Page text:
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Review: The Greatest Night in Pop (2024)

The Greatest Night in Pop (2024)

Directed by: Bao Nguyen

Premise: A documentary about the recording of the 1985 song “We Are the World” which raised funds for famine relief in Africa.

What Works: “We Are the World” was a distinctly 1980s musical confection that drew together many of the biggest acts in pop music from that time including Michael Jackson, Dionne Warwick, Diana Ross, Willie Nelson, Cyndi Lauper, Ray Charles, and Stevie Wonder. The fact that so many major performers agreed to participate is itself impressive, all the more so because the recording was accomplished in a single evening after the 1985 American Music Awards ceremony. That fact is the hook of the documentary The Greatest Night in Pop which presents a tense narrative of producers running against the clock and navigating the egos of the talent. The film plays as a procedural, recounting the genesis and development of the song with most of the documentary’s running time dedicated to the recording session itself. The production of “We Are the World” was thoroughly documented with various takes and interactions between the contributors caught on camera. The film benefits from the testimonies of the surviving technicians and performers such as Lionel Richie, Bruce Springsteen, and Kenny Loggins. The interviewees come across honest about the tensions of the recording process but they also speak frankly about what this project meant to them. Nearly forty years later, many of the people involved are now passed on and the remainder are in the twilight period of their careers; The Greatest Night in Pop has the soulfulness of aged retrospection as these people look back on their careers and assess the value of their work.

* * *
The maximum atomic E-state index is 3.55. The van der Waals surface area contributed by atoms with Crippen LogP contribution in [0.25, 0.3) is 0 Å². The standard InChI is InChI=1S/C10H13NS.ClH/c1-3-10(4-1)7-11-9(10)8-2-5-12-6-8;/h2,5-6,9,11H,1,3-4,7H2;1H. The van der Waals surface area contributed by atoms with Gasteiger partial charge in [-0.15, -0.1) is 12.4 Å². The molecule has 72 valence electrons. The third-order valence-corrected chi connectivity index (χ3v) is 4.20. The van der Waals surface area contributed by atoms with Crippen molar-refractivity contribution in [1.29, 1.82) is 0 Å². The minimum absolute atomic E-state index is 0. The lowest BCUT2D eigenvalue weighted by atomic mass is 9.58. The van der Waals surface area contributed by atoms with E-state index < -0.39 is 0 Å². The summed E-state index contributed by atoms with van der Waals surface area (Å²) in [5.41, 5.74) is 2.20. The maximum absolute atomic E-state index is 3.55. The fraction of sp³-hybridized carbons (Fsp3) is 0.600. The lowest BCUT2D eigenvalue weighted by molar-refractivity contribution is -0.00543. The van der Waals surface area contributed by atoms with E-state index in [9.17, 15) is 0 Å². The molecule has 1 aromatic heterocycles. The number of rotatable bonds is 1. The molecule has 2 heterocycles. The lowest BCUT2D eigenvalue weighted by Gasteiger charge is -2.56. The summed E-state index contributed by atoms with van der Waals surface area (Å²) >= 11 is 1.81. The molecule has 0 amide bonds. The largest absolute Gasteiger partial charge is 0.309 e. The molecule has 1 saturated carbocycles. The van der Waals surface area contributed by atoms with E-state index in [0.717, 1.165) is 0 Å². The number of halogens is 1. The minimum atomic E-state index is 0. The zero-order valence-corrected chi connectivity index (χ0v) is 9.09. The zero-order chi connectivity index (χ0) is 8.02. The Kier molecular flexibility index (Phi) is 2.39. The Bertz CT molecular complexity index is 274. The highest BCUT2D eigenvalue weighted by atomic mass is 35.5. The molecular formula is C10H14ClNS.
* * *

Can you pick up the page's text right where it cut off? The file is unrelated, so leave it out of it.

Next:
What Doesn’t: “We Are the World” was conceived as a way to raise money for the plight of starving people. Like a lot of celebrity activism, the emphasis of The Greatest Night in Pop is the performances of the participants rather than the plight of the poor. Starving people are mentioned in the film’s opening but are quickly rendered into an afterthought for the rest of the picture. The text at the end of the documentary claims “We Are the World” raised money for its cause but the filmmakers never substantiate if that money actually improved the conditions on the ground. While inflating the social significance of “We Are the World,” The Greatest Night in Pop also ignores any criticism of the song. “We Are the World” is lame. It is musically bland and the lyrics are dumb and sentimental. That critique was made by contemporaneous writers and those criticisms have been vindicated by time. The legacy of “We Are the World” is not really one of artistic accomplishment or social conscience but as an object of parody.

Disc extras: Available on Netflix. 

Bottom Line: Much like the song “We Are the World,” the documentary The Greatest Night in Pop is distinguished by its participants. The backstage stories and behind the scenes footage make this documentary engaging even if its subject is underwhelming.

Episode: #987 (March 3, 2024)